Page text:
To the evidences of design alone, his belief is not limited; for while with other men he witnesses the proofs of this-the wisdom-be is also called upon by the study of his art, to recognize a still higher attribute-the providence of God. To explain our meaning more clearly there is scarcely an 'accident in our lives, however slight-scarcely

a malady to which flesh is heir, so trivial, that would not, in its consequences, involve our very existence itself, was there not inherent in our bodies some antagonising power to disease and death, by which our preservation is accomplished. This sanatory process, which, under the various exigencies of disease becomes antiseptic, limiting, assuaging, alleviating, and even creative, is the great attribute by which the work of his hands is distinguished from the frail and wasting efforts of human ingenuity. Without this, the slightest ruptnre of a bloodvessel, the smallest effusion of fluid, the most trivial fracture of a bone, would be followed by the most distressing, if not fatal, consequences; and by this, not only these but the more wasting and calamitous features of disease are opposed and remedied. The stu pendous power and complex mechanism of a steam-engine might strike the uninformed observer as a more wonderful evidence of design than the simple structure of the knee or the elbow. But let a cylinder give way-let the piston break-let even a mere pinion be injured, and the proud triumph of human ingenuity becomes inert as the unwrought ore of which it is composed. But not so in the organized tissues of animal and vegetable existence. No sooner is the injury inflicted than a reparative process is set up, and where the shock of the accident ends, the first step of the cure commences. Take the case of a fractured bone: to provide for the regeneration of the lost substance, a state of perfect rest and quietude is indispensable, and this is enforced upon us by the pain and suffering connected with every chance motion of the part. Without this, the opposed surfaces of bone, continually changing their position, would offer an impos sible barrier to union; and thus, what we should otherwise regard as an infliction, is but another evidence of that wise power that "saves us from our selves." With the immobility of the part, the regeneration begins, and from the fractured extremities the gelatinous mass is effused, which assuming or ganization as it advances, fills up lost space, and cements the injured surfaces together; but even when this has taken place, and strength and stability have been once more restored, the functions of creative life do not cease; for a new process, well called by Hunter, modelling absorption, is called into play, by which any super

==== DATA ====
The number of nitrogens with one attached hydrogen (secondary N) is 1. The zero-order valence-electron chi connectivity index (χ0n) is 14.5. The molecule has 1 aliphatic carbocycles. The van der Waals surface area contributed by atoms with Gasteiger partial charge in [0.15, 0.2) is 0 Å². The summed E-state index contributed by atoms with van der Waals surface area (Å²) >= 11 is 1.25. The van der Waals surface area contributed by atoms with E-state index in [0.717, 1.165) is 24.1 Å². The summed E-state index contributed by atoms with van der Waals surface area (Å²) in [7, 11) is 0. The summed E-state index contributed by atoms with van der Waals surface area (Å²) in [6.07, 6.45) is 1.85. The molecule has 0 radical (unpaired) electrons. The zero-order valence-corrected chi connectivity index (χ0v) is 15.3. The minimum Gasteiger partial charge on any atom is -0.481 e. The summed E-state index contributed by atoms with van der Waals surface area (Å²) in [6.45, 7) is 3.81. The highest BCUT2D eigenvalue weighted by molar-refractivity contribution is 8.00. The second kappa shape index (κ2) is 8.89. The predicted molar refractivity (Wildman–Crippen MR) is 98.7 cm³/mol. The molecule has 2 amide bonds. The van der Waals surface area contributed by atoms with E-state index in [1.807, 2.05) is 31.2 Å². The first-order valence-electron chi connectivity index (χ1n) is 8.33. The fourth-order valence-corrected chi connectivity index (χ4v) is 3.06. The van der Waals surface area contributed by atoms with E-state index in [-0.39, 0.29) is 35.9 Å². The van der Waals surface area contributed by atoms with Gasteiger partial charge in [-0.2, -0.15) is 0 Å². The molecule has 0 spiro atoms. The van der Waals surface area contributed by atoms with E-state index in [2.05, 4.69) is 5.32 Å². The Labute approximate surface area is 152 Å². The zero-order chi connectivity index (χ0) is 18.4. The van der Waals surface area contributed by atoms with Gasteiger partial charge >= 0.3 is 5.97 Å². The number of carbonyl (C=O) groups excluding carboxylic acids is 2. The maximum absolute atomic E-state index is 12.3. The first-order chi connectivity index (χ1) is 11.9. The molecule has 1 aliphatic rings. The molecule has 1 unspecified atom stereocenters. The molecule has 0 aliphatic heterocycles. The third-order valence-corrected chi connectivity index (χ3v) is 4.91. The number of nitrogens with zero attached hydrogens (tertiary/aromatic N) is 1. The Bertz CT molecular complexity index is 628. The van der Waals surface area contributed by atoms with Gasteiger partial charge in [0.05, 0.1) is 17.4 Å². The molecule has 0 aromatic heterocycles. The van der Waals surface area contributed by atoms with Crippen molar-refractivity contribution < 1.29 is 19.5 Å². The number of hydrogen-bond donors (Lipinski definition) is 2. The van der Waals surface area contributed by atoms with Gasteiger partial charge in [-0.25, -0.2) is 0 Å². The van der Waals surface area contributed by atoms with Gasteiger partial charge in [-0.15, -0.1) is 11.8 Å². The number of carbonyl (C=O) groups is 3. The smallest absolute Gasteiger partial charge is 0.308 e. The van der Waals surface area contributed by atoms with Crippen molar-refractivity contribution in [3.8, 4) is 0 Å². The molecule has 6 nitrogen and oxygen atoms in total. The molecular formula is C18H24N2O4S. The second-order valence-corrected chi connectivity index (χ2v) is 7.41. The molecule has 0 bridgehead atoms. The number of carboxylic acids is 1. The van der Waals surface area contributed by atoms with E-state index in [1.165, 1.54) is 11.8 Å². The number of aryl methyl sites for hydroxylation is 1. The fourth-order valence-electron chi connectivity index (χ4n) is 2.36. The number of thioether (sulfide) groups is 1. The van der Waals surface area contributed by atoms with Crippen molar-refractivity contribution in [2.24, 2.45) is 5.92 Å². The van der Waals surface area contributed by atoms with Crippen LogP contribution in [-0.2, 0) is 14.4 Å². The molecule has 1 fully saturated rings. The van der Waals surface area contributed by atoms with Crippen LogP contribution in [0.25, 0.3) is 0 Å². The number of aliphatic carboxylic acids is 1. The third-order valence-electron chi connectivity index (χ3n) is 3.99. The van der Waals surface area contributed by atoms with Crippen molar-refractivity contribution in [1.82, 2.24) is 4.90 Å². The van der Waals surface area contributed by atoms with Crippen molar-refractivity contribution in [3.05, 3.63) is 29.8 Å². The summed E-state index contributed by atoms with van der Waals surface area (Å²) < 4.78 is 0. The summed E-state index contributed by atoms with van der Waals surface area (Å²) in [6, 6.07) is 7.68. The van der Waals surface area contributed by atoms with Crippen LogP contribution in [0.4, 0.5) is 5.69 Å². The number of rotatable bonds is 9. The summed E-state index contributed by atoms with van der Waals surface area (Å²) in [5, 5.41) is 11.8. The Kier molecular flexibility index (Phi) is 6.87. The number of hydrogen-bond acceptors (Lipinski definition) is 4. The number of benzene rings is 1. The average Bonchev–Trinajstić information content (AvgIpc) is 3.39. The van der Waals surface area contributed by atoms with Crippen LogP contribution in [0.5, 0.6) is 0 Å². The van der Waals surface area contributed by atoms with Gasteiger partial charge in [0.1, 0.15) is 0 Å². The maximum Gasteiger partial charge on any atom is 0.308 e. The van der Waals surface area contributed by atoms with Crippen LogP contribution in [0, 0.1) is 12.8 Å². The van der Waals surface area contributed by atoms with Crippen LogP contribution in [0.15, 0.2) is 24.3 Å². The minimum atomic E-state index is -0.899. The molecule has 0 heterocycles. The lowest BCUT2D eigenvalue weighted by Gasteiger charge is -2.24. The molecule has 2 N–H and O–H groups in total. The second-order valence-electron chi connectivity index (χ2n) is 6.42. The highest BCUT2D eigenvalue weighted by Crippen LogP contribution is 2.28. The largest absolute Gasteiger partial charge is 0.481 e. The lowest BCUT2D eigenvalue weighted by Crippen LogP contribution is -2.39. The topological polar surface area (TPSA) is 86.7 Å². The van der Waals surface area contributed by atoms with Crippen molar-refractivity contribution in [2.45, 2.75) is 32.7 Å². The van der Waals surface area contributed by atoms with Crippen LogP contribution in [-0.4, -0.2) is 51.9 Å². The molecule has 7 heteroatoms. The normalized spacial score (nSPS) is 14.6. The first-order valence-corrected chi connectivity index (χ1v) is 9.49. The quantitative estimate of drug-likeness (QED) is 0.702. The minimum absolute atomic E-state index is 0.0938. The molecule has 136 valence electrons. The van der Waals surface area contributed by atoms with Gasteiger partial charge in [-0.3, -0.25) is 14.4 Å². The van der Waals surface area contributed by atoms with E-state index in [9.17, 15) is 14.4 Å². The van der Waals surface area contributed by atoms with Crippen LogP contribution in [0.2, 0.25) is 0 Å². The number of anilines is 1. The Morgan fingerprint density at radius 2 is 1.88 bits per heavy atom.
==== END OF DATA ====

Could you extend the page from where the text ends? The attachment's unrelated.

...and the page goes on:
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abundant and excessive quantity of bony matter is absorbed, and the symmetry of the part is restored with its strength. These phenomena, perhaps, after all, the most simple and least complicated which the history of disease can present us with, cannot fail to strike the thinking observer as evidences of the wisdom and goodness of him by whom we have been so 'wonderfully made." If, then, unbelief be a characteristic of that profession to which such evidences are daily and hourly presenting themselves, we must certainly seek for its causes elsewhere; for as far as regards the immediate objects of a physician's study, there is every thing to strengthen, and nothing to oppose conviction. But we think with our author, that such is not the case; and so much are we impressed with the fact, that were we called upon to enumerate from memory the most distinguished and enlightened members of that profession, we should be at the same moment recording the names of those most remarkable for the purity of their lives and the sincerity of their religious belief.

To the question of how far the medical discoveries of the age have contributed to the welfare of society, the author very properly answers by a reference to the bills of mortality, which prove that

"Comparing the value of life as it is now calculated, to what it was an hundred years ago, it has absolutely doubled. The most fatally malignant diseases have become comparatively mild in the hands of modern physicians. The entire half of our population, were at one time destroyed by one disease alone the small-pox; the mortality of which, at the present time, is but partial. Typhus fever was once accustomed to visit this country in annual epidemics, and to slay one out of every three whom it attacked; whereas, in the present day, it is seldom seen as an epidemic, and its average mortality does not amount to one in sixteen. Measles, scarlet-fever, hooping-cough, and consumption, are now no longer regarded with the extreme terror in which they were once viewed. From the year 1799 to 1808, the mortality of consumption

amounted to about 27 per cent. of those who became ill; from 1808 to 1818, it diminished to 23 per cent.; and from 1813 to 1822, it still farther decreased to 22 per cent."

While we fearlessly assert that the application of lithotrity alone has conferred a greater boon upon suffering humanity than all the other inventions of the age.*

Upon the eccentricities of medical men, the author has given a rather amusing chapter of those medical Joe Millers, so widely "repandu” in society. We have failed in our search for an extract from this portion of the work, by discovering that the only anecdotes worth recording were already well known and oft-repeated ones. Those of Abernethy unite both evils, for they are as common as they are pointless. Indeed, whether we have been ourselves dosed "ad nauseam" by the mock wit brutalities of this person or not, we honestly confess that we have ever held him as cheap as a physician, as insipid as a sayer of good things. Abernethy's character as a wit, however, was for the most part acquired in the lecture-room; and very little experience of such an arena enables us to predict, that the smallest offering of the jocose is ever most gratefully acknowledged there.